So why not just chop those joints back in September when it was sopping wet? I used to do so, but it’s a bit trickier. Really wet wood is a bit fuzzy to cut, the fibers mush around more so than cutting cleanly. And that touches on the really great feature of this in-between material. After mortising, I’m going to turn these stiles on the lathe – and that drier, outer wood cuts more cleanly – allowing more crisp detail (as much as you can get in red oak) than if the wood were just out of the log. (here’s a photo from way back when I was working on the book w JA )

turning a cove

Case-hardened stock in sawn boards might present a problem – here I’m using riven, straight-grained oak. Nearly perfect material. For more about case-hardening, you can read this https://www.fpl.fs.fed.us/documnts/fpltn/fpltn-213-1952.pdf

to make a joined stool – there’s a whole book – https://lostartpress.com/collections/green-woodworking/products/make-a-joint-stool-from-a-tree

and a series of videos – https://www.youtube.com/playlist?list=PLB2LcmbKpkcZic8bc96QKMno2CdpFsNFX

I’m going to go back and add a couple of videos to that, I never shot the beginning…

a snowy day is perfect in the shop

We didn’t get as much snow as I hoped for; but beggars can’t be choosers my mother would say. I like being holed up in the shop or the house during a snowstorm, it keeps things nice and quiet out there. I haven’t shot any photos lately because I’ve made three boxes in a row that were essentially the same patterns. Here’s the 2nd yellow cedar box, done for a customer who missed out on the first one, so ordered one.

yellow cedar box # 2

These strapwork patterns vary only in the details, but generally follow a basic format.

box front detail

Earlier this year, I wrote about some of the background of this pattern https://pfollansbee.wordpress.com/2020/06/19/strapwork/

One thing I learned about using carved lids is that you have to line up the centerline of the lid with the centerline of the front. Another step when fastening the lid. I took to marking the center of the edge with a pencil then planing it off after assembly.

carving pattern on the lid

I make the back of these boxes in oak still, so the wooden pin that engages the cleat to form a hinge has the necessary strength. The cedar would probably be OK, but I know the oak does the trick.

That’s it for boxes for now, I have one more on order – in January. Meanwhile, I have some clean-up to do, a joined stool for a customer and some chairs to get back to. I’d like to thank all the blog readers for their support during this strange year – I’m grateful to you all.

Boxes & more for sale; last for December

First off, thanks to those who responded to Maureen’s work yesterday & today. I greatly appreciate it. Now, a blog update. I know I’ve been posting lots of stuff for sale recently. Being off the road for the past nine months has been very nice, but it also dried up a great portion of my income. The other flip side of that is it gave me lots of time to make things. I hope to return to teaching in person in 2021, we’ll see how things unfold. I am planning an on-line class with Elia Bizzarri http://handtoolwoodworking.com/ where we’ll cover some spoon carving. He & I are planning on testing some stuff this month. We’ll both post details when we have them. It’ll be partially modeled after what Elia & Curtis Buchanan have done with their recent chairmaking stint; but I’ll have axes & knives in hand too.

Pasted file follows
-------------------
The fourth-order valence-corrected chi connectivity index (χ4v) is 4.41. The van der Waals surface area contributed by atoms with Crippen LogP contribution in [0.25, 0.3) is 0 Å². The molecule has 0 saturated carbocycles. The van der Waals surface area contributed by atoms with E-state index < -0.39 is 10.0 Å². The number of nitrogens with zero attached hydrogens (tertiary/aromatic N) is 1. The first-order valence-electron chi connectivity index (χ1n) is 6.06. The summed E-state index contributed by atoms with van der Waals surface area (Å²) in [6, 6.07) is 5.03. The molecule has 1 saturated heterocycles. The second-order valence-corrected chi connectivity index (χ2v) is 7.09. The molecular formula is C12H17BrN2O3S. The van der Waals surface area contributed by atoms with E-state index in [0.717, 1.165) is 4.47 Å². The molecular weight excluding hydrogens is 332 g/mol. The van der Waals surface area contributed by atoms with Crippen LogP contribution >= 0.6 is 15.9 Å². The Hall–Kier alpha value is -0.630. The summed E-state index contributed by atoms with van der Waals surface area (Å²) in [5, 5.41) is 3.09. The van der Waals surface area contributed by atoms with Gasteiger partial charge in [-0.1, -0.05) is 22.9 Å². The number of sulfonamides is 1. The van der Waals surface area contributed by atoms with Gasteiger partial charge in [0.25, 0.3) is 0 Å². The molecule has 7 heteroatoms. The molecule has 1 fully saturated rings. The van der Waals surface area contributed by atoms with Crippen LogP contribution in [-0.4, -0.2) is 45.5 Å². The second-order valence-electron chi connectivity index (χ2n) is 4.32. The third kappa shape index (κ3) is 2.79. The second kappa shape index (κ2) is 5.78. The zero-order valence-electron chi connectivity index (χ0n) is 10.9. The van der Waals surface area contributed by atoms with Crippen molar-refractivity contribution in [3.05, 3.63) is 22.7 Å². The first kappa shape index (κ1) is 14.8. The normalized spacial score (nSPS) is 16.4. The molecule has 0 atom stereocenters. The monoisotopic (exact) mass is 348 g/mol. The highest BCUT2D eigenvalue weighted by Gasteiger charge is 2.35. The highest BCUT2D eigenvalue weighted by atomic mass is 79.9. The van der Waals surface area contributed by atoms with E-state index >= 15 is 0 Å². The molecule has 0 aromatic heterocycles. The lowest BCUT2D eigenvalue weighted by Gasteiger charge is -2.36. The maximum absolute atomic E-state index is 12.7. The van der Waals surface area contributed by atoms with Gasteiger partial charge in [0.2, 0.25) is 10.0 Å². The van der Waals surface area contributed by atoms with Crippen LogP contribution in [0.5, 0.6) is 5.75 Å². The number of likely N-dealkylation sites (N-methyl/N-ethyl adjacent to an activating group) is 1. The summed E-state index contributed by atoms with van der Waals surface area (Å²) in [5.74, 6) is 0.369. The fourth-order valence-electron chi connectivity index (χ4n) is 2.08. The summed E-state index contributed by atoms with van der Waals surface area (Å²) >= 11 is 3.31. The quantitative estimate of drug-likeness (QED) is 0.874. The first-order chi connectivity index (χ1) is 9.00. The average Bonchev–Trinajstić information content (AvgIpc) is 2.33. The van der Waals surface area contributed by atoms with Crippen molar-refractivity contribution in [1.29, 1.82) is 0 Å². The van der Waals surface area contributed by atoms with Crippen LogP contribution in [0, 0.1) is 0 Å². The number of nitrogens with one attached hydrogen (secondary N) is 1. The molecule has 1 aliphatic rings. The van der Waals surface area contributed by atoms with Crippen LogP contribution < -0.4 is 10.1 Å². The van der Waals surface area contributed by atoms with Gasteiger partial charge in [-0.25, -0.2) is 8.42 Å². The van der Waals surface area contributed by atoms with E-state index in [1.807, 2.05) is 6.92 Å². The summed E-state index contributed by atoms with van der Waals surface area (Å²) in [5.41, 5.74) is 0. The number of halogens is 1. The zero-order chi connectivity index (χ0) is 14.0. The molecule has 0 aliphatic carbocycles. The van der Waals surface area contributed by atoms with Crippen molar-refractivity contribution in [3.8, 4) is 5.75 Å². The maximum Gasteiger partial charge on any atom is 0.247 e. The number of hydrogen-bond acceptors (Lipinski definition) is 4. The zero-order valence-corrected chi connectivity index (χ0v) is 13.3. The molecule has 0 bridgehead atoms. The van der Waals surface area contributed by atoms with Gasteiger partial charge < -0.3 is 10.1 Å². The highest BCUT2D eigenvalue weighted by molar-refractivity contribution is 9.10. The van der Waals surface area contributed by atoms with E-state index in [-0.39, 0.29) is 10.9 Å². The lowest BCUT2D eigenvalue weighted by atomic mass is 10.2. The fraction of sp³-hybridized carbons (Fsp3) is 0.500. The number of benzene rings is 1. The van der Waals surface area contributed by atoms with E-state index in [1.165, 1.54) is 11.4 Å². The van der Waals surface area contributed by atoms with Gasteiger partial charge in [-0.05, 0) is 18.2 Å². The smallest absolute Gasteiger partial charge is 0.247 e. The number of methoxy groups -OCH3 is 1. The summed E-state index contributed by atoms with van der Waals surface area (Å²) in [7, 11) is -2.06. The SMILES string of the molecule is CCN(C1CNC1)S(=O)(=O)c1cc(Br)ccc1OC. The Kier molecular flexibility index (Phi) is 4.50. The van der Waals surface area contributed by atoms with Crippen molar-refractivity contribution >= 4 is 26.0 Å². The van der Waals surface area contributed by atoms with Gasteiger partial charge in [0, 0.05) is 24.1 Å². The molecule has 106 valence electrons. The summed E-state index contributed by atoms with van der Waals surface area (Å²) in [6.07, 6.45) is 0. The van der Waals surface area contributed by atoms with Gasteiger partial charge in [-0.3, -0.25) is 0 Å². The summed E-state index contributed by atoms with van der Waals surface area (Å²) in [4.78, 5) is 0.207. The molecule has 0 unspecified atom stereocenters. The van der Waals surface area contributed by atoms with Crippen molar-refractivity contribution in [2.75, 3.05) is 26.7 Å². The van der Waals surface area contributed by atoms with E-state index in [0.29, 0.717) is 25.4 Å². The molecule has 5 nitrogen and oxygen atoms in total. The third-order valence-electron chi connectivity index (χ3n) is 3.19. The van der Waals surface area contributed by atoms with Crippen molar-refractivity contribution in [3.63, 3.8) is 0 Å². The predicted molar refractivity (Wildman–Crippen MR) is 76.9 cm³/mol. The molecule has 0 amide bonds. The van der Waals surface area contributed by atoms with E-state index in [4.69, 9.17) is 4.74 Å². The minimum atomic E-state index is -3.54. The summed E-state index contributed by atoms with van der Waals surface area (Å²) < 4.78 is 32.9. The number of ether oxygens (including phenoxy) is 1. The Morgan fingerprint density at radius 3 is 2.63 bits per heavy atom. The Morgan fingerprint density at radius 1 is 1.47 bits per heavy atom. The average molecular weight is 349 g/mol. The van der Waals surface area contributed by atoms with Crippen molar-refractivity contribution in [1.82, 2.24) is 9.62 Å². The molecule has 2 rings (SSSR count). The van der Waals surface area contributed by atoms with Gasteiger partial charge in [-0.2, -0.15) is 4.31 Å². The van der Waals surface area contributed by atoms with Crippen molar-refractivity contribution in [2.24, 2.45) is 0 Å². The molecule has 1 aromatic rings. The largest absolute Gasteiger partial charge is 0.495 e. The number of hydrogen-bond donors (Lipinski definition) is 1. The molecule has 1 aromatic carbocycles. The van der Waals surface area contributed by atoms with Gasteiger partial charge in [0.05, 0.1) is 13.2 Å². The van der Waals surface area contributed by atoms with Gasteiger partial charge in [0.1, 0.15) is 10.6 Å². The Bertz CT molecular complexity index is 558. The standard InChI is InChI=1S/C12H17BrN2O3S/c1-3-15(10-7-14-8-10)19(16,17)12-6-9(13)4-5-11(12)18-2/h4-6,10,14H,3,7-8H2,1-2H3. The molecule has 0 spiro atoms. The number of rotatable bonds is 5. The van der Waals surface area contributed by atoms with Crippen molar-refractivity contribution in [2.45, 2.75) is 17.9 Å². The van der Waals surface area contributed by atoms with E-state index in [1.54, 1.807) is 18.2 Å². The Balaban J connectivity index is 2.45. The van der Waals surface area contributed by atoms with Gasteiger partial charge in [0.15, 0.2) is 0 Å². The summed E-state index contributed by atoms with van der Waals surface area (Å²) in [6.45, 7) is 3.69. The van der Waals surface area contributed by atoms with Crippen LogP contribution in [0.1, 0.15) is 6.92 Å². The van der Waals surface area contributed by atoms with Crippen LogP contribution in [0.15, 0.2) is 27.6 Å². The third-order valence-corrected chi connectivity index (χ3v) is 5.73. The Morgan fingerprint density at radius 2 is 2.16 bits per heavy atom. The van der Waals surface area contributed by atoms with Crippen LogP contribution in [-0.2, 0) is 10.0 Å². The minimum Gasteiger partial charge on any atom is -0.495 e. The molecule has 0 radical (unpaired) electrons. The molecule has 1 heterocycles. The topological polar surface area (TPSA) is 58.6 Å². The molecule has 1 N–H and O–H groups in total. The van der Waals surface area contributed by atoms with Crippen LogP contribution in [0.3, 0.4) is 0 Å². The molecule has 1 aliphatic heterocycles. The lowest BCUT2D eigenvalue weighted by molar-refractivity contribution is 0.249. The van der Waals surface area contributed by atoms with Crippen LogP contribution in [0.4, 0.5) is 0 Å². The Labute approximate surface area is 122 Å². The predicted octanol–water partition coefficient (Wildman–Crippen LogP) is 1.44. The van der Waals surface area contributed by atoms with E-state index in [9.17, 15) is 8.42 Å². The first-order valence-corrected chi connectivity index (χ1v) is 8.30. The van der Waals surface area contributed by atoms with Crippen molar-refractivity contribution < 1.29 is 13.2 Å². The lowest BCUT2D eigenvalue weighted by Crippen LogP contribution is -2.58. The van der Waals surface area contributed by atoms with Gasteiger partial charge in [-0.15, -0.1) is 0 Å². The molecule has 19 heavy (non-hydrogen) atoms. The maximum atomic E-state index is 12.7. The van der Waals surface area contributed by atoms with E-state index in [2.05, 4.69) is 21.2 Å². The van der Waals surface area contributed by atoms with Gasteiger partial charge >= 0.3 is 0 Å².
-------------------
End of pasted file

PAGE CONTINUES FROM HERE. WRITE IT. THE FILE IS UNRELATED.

In January (probably before) I’ll be concentrating on blog posts again, some carving, some chairmaking and spoon carving. I also have a 2nd set of carving drawings pretty much ready to go, but the timing was such that I’d be posting them maybe a week from now. I decided to hold them back til after the holidays. I didn’t want to add to any frenzy – no one needs it this year.

I also plan on getting back to some more video work in January. I’ve been busy trying to get the boxes done for December, but haven’t given up on the video work.

Meantime – I have three boxes and some other craft items as well as some videos & drawings available. Leave me a comment if you’d like to claim any of these, or send an email to peterfollansbee7@gmail.com

Here goes:

CARVED OAK BOX – SOLD
white & red oak, white pine bottom.
H: 8 1/2″ W: 23 3/8″  D: 13″
$1,000 includes shipping in US.

This first box got posted some time ago, but it didn’t sell right off, then other blog posts pushed it aside, and I put it in a chest & forgot it. Found it the other day…the box is some great riven white oak, the lid quartersawn red oak.

This pattern is often found on 17th-century work – a surprising amount of detail in small spaces. Glued & pegged at the corners, bottom nailed on w handmade nails. Handmade iron hinges as well. A lidded till inside.

arcading pattern box
arcading pattern box open

Carved box; oak & pine. Strapwork design with carved lid. SOLD
H: 8 1/4″ W: 23 1/2″ D: 11 3/4″
$1,500 includes shipping in US.

strapwork pattern, with carved lid